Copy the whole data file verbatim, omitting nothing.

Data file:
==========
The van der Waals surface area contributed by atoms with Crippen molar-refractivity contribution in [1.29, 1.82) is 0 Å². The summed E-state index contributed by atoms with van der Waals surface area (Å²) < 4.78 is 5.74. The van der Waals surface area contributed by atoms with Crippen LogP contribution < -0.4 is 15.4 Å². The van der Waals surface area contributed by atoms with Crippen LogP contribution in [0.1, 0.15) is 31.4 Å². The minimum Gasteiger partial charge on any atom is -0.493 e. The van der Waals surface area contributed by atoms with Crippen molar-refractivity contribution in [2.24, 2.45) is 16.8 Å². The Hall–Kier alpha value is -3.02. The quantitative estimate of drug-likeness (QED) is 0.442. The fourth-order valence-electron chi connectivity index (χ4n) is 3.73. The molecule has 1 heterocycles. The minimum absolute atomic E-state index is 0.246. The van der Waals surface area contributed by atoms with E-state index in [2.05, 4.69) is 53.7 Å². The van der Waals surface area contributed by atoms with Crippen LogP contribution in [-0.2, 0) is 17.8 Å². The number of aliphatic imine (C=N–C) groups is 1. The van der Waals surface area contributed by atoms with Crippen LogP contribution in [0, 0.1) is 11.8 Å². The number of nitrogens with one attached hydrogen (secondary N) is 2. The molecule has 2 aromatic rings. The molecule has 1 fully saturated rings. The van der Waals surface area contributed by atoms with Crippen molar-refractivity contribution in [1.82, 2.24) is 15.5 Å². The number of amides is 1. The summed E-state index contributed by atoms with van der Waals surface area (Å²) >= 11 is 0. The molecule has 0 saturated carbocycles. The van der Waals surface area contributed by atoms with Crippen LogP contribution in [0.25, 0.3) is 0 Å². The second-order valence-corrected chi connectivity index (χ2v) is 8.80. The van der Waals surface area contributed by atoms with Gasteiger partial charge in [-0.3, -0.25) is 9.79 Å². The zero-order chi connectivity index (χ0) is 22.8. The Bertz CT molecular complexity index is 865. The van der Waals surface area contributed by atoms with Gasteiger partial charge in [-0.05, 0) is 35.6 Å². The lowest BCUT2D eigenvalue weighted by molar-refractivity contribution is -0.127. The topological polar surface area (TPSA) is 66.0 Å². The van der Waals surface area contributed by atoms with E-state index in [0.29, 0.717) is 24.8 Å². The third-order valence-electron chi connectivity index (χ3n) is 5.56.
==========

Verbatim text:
The van der Waals surface area contributed by atoms with Crippen molar-refractivity contribution in [1.29, 1.82) is 0 Å². The summed E-state index contributed by atoms with van der Waals surface area (Å²) < 4.78 is 5.74. The van der Waals surface area contributed by atoms with Crippen LogP contribution < -0.4 is 15.4 Å². The van der Waals surface area contributed by atoms with Crippen LogP contribution in [0.1, 0.15) is 31.4 Å². The minimum Gasteiger partial charge on any atom is -0.493 e. The van der Waals surface area contributed by atoms with Crippen molar-refractivity contribution in [2.24, 2.45) is 16.8 Å². The Hall–Kier alpha value is -3.02. The quantitative estimate of drug-likeness (QED) is 0.442. The fourth-order valence-electron chi connectivity index (χ4n) is 3.73. The molecule has 1 heterocycles. The minimum absolute atomic E-state index is 0.246. The van der Waals surface area contributed by atoms with E-state index in [2.05, 4.69) is 53.7 Å². The van der Waals surface area contributed by atoms with Crippen LogP contribution in [-0.2, 0) is 17.8 Å². The number of aliphatic imine (C=N–C) groups is 1. The van der Waals surface area contributed by atoms with Crippen LogP contribution in [0, 0.1) is 11.8 Å². The number of nitrogens with one attached hydrogen (secondary N) is 2. The molecule has 2 aromatic rings. The molecule has 1 fully saturated rings. The van der Waals surface area contributed by atoms with Crippen molar-refractivity contribution in [1.82, 2.24) is 15.5 Å². The number of amides is 1. The summed E-state index contributed by atoms with van der Waals surface area (Å²) >= 11 is 0. The molecule has 0 saturated carbocycles. The van der Waals surface area contributed by atoms with Crippen LogP contribution in [0.25, 0.3) is 0 Å². The second-order valence-corrected chi connectivity index (χ2v) is 8.80. The van der Waals surface area contributed by atoms with Gasteiger partial charge in [-0.3, -0.25) is 9.79 Å². The zero-order chi connectivity index (χ0) is 22.8. The Bertz CT molecular complexity index is 865. The van der Waals surface area contributed by atoms with Gasteiger partial charge in [-0.05, 0) is 35.6 Å². The lowest BCUT2D eigenvalue weighted by molar-refractivity contribution is -0.127. The topological polar surface area (TPSA) is 66.0 Å². The van der Waals surface area contributed by atoms with E-state index in [0.29, 0.717) is 24.8 Å². The third-order valence-electron chi connectivity index (χ3n) is 5.56.